Last remains of Congolese independence hero Lumumba to return home
The handover ceremony will mark the beginning of an official period of mourning in which both Belgium and the Democratic Republic of the Congo will reflect on their troubled histories and lay to rest a national hero.
During an interview in Brussels, François and Roland Lumumba explained how they traveled to make arrangements and set dates for the events commemorating their father’s death in the Belgian capital.
Belgium, which once ruled a vast swath of central Africa as the Belgian Congo, will finally return the tooth thought to be Patrice Lumumba’s last human remains.
Victim of Cold War
During the chaos that followed the territory’s 1960 declaration of independence, he was murdered on 17 January 1961 by separatists and Belgian mercenaries in the breakaway province of Katanga. The young republic’s first prime minister was viewed as a victim of Cold War rivalries in Washington and Brussels, where he was perceived as a potential friend of the Soviet Union.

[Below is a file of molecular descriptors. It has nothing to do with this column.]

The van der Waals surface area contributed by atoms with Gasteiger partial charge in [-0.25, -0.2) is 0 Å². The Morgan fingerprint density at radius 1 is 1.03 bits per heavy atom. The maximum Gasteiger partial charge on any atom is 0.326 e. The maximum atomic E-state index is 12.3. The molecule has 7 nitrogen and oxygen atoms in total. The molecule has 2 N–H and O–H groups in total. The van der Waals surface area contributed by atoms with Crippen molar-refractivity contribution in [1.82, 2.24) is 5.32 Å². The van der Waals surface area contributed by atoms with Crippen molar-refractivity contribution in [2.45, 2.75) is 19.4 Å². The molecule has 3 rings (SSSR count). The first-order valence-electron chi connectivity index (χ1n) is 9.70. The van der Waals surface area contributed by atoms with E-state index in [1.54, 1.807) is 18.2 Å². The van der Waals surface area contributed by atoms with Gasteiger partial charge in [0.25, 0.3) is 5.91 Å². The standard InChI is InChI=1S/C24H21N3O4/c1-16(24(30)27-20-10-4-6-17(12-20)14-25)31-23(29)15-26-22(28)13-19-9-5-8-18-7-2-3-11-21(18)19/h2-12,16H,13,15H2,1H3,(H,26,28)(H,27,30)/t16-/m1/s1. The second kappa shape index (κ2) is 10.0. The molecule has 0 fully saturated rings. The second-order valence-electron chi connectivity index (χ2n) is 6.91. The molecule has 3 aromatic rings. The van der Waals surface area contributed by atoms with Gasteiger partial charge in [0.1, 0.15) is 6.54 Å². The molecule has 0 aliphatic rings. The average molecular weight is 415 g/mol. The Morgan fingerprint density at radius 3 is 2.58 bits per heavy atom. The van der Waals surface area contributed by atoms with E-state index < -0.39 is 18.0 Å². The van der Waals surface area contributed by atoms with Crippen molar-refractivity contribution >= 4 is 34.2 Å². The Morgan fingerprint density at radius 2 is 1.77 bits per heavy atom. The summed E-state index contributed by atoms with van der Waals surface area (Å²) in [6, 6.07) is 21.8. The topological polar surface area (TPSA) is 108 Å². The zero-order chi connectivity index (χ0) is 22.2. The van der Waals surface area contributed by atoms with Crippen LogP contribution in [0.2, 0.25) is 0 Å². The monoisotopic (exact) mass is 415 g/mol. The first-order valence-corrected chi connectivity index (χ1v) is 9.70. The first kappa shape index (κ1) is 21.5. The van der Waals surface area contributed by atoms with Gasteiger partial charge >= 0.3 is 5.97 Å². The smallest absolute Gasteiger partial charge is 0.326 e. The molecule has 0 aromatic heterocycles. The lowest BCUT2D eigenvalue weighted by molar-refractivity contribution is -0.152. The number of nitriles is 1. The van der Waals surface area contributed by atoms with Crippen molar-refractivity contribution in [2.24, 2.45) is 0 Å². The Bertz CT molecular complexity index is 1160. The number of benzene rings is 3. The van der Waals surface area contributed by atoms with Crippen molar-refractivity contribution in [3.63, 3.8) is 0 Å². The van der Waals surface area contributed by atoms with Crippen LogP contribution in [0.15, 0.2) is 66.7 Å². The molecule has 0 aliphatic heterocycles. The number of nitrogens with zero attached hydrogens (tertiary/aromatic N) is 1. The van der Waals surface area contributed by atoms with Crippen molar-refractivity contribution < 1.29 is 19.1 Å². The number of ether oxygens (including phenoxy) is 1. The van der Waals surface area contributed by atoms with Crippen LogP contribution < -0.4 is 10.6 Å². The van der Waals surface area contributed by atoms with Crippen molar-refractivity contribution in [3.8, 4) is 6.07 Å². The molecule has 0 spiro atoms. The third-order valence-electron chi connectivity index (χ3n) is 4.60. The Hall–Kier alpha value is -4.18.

His body was dissolved in acid after he was shot, but Belgium has now recovered a tooth that was apparently kept as a souvenir by a Flemish police commissioner who participated in the disposal of the remains.
“For us, this is his remains, it means a lot to us,” said Roland Lumumba, the third of the late premier’s children after François and daughter Juliana, who last year wrote to Philippe, King of the Belgians, to ask for the tooth.
“As Africans we could not bring our grieving to an end without part of his remains among us. We have come to the end of a legal dispute that has lasted 60 years, and we are satisfied,” he told AFP.
Ceremonies will be held in Brussels on the 21st and 22nd of June, with Congolese President Félix Tshisekedi expected to attend.
Tshisekedi has stated that he intends to build a mausoleum for Lumumba in Kinshasa.
The history of Belgium’s involvement in the Congo before and after independence has remained contentious, but a parliamentary inquiry conducted in 2000-2001 concluded that Belgium bore “moral responsibility” for Lumumba’s assassination.
In 2002, Brussels issued an official apology for its actions in the Congo.